We are often assured that the wages of sin are paid in this life, that the way of immorality ends in earthly misery. Often this is true. The book of Proverbs certainly encourages us to think so, as does Jesus’ parable: the younger son, after all, returns home broke and starved. Likewise, it is easy to draw a straight line between sexual immorality and various unpleasantness like STDs and unwanted pregnancy. But two quick points. First, as morally satisfying as this aspect of the story is, it’s not especially reliable. Many people don’t so much repent of their sin as simply outgrow it, with no noticeable ill effects. Second, the benefits of righteousness are usually realized collectively. The reason God told the Israelites that murder, theft, and adultery were crimes was because they undermine the social trust so necessary to a collective project such as conquering Canaan and building a nation. It would be impossible for the soldiers on the front lines to fight bravely if they had to worry about what the rear guard was doing with their wives and property. But the Israelites didn’t need a story about how the apparent ability of one person to lie, steal, or adulterate his way to advantage was somehow a product of false-consciousness.
It can be argued that God’s grace make all earthly pleasures pale by comparison. I would agree that the closer we draw to God, the less the emotional salience of the trade-offs we make to get there. But stated categorically, the argument reminds me of the Tiger Woods episode on South Park: everybody (the men anyway) pretending to be shocked, shocked, that Tiger had sex with a string of beautiful women. Come off it! It doesn’t compromise the moral judgment to say there’s no mystery to what motivated him. It’s not envy to say that, yeah, we get it.
This is no mere theological arcanum. I am convinced that the meme described blinds us to the way this parable often plays out in real life. To illustrate, let’s . . . tweak it a bit.
In Jesus’ version, the younger son comes home destitute. I suppose one can analogize the “money” that his father gave him that he no longer has, but let’s suppose that money is just money. Now let’s suppose the younger son comes home not destitute. Let’s suppose that, in spite (or because) of his “wild living”, he now has a fortune that rivals or exceeds his brother’s.
Or, even more on point, let suppose the younger son comes home, maybe with money, maybe without it, but after reintegrating himself in the family he . . . steals his older brother’s girlfriend. It’s not hard to see why. Even if we accept his repentance at face value, the younger brother carries with him an aura of worldliness. While admitting that the causality runs both ways, we can see that the younger brother is now experienced in, as Roissy would put it, the “dark arts”. Maybe his intentions are now strictly honorable, maybe they aren’t, but the point is that the younger brother has directly parlayed his misadventures into attractiveness to women. And suddenly, all the nose-to-the-grindstone young men who were regarded as perfectly adequate now seem hopelessly provincial.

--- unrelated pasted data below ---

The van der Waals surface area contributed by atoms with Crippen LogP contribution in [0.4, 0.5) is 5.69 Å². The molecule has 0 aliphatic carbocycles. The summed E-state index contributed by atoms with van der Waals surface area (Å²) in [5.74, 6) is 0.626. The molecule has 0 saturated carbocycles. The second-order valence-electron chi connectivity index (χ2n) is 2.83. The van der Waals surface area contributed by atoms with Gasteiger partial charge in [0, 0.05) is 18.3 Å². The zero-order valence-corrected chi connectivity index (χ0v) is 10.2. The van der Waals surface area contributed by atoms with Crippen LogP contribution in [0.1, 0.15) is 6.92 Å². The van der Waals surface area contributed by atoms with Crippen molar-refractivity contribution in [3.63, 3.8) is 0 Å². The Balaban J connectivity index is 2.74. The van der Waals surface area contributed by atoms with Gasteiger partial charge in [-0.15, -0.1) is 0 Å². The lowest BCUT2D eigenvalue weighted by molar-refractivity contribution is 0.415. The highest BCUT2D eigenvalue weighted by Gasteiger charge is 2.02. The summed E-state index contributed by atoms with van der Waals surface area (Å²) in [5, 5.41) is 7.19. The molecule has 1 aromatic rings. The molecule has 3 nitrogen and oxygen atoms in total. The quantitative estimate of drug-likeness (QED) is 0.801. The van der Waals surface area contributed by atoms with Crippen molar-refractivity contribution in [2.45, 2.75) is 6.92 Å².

I’m not making this up. It is precisely the attendant social confidence that leads an otherwise decent man like Trumwill to abandon the ethic of chastity and eagerly anticipate the conquests of his own (future) sons. I even had a female youth director at church (a relatively liberal, PCUSA church) say without shame that she hoped her future husband was sexually experienced.
Alas, this preference is not limited to liberals. Granted, no conservative woman would state it that baldly, but . . . ye shall know them by their fruits. A few years ago, I read a feminist blogger who, commenting on a young female chastity advocate, said something along the lines of: “well, just make sure you marry a virgin.” She intended this as a taunt, of course, but the remark succeeded in highlighting, if not hypocrisy exactly, then at least an incongruity between what female chastity advocates claim for themselves and the mate choices they make. I challenged Spearhead blogger Hestia on this point last year and discovered that even conservative Christianity confers on its adherents little immunity to the rationalization hamster.
Likewise, the response to this from the Christian community at large is disappointing. I have blogged before about my experience at a large, urban, relatively conservative church, hearing twenty-something women complain about how the men in our circle were so . . . uninteresting, and then listening to church leaders say, basically, “yeah!”
Which brings us back to the meme. It bodes ill for the church’s ability to apprehend the perverse incentives it is perpetuating. It says, alternately, “shame on you for noticing!” and “none of this should matter.” But that’s too pat. Men have wanted women since Adam noticed he didn’t have one. Jesus taught his disciples to pray, “Give us this day our daily bread,” i.e. a competent portion of the good things of this life, including the opportunity to find a mate. I don’t want to exaggerate the extent of the church’s responsibility here, but young men aren’t (generally) stupid. If they notice that the path to getting married routinely take them through promiscuous behavior, I promise you that we will get more promiscuous behavior. This is injurious not only to social morality but also to the church’s ability to retain the loyalty of its young people.
No Easy Answers
Solving this problem will be hard. On the one hand, the church has turned the doctrine of forgiveness into an inability to enforce social disability, let alone social ostracism, in any kind of sustained way. On the other, it has no language with which to hold women accountable for their preference for social confidence and charm. In isolation, each of these appears defensible. But the church does itself no favors by refusing to acknowledge that their combination is poisonous.
UPDATE: Lest I seem out-of-touch, I want to say that Ferdinand already posted at length on this topic.